Speaking of needing to shake things up, we mercifully get the end of the Don-Sylvia romance, and it couldn't come a moment too soon. At no point in this season have ever learned just why Don ever found this woman so appealing vs. his own wife, beyond the fact that its just a pattern of person that Don falls hardest for. But each successive week we're given shorter and less interesting scenes between the two characters. This episode, Don shifted more toward the dominant, which is in line with his behavior throughout the episode, the problem being that it his interactions with Sylvia in this way go on for so long that it becomes a slog to get through. By the time she gets fed up with having to be holed up in a hotel room, I feel like Sylvia was just an audience surrogate, giving this affair a mercy killing. It's the best thing she's done all season, rejoice! Don, for his part, looks more forlorn and distant than he's ever been. The predictable response would be that his marriage with Megan is nearing its close, the more novel approach would be if Don could just get over it.

John Slattery does a nice enough job behind the camera, as he tends to always do on this show (I'm shocked that Mad Men is his only work in the area), but even he can't save the dull introduction of Pete's Alzheimer's stricken mother into the episode's narrative. I can't quite nail it down why this element was such a struggle for me in my initial viewing, but perhaps it feels just a bit forced. Pete is a man with no direction, now firmly separated from Trudy and constantly worried that his position as a partner may be in question. So it seems odd that all of a sudden, his mother would be forced on him by his brother who no longer wants to take care of. Perhaps my trouble with it, is the convenience of it as a plot device. Pete will display some form of growth almost assuredly because of this, and while it's an admirable thing, it seems to be such an obvious plot that I'm somewhat disappointed that the series is going there. I hope I'm wrong, as if there's anything Mad Men does, it subverts your expectations more often than not. But based more around the writing of these scenes, it's off to a bit of a rough start.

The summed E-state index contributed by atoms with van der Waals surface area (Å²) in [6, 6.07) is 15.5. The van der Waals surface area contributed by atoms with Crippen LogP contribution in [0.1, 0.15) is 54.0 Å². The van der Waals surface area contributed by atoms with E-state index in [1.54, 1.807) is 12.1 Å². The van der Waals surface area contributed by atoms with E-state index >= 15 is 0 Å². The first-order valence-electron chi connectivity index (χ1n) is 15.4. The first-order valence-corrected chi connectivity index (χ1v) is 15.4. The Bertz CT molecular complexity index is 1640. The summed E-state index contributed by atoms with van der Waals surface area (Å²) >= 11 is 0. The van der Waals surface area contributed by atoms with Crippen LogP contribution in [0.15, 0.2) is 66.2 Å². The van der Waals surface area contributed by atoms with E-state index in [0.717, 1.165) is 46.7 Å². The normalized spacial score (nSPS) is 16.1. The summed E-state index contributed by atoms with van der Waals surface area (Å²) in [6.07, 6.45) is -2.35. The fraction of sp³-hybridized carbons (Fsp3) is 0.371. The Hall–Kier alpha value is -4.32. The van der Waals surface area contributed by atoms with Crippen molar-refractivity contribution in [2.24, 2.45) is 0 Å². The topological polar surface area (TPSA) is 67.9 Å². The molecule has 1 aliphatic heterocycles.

One area that does contain some promise though, is the plot that was built around Bob and Joan. The initial introduction of Joan's pelvic pain, again, seemed a little too convenient in terms of introducing another plot device (not that Ovarian cysts are ever convenient), but it had an unnatural way of being conveyed. Of interest though, is how this angle was utilized to finally give some fleshing out to Bob, who hasn't done much other than hilariously brown-nose his way around the SCDP offices. When he notices Joan in pain, his taking her to the hospital discreetly could be read one of two ways, either Bob recognizes an opportunity to save his own skin due to the large-scale lay-offs or Bob is just simply a nice guy doing the right thing. Either way, Bob's head is saved for another day as Joan speaks up for him at the final meeting to cut back staff (which did not occur for Burt Peterson as seen above). There's two possibilities for the direction in which this could go, either it's just a one episode turn with Joan and Bob never interacting again on any grand scale, or its the beginning of a possible romantic entanglement between the two. There have been a few hints in the past couple of episodes that Joan may have a taste for younger men, as seen in her outing with friend from Mary Kay, and having her mother not so unsubtly push it certainly leads her arc towards that direction. A possible Bob-Joan romance would be unforeseen, but as always, that's what I like best about Mad Men. 

I just wish the rest of the episode had that same crispness.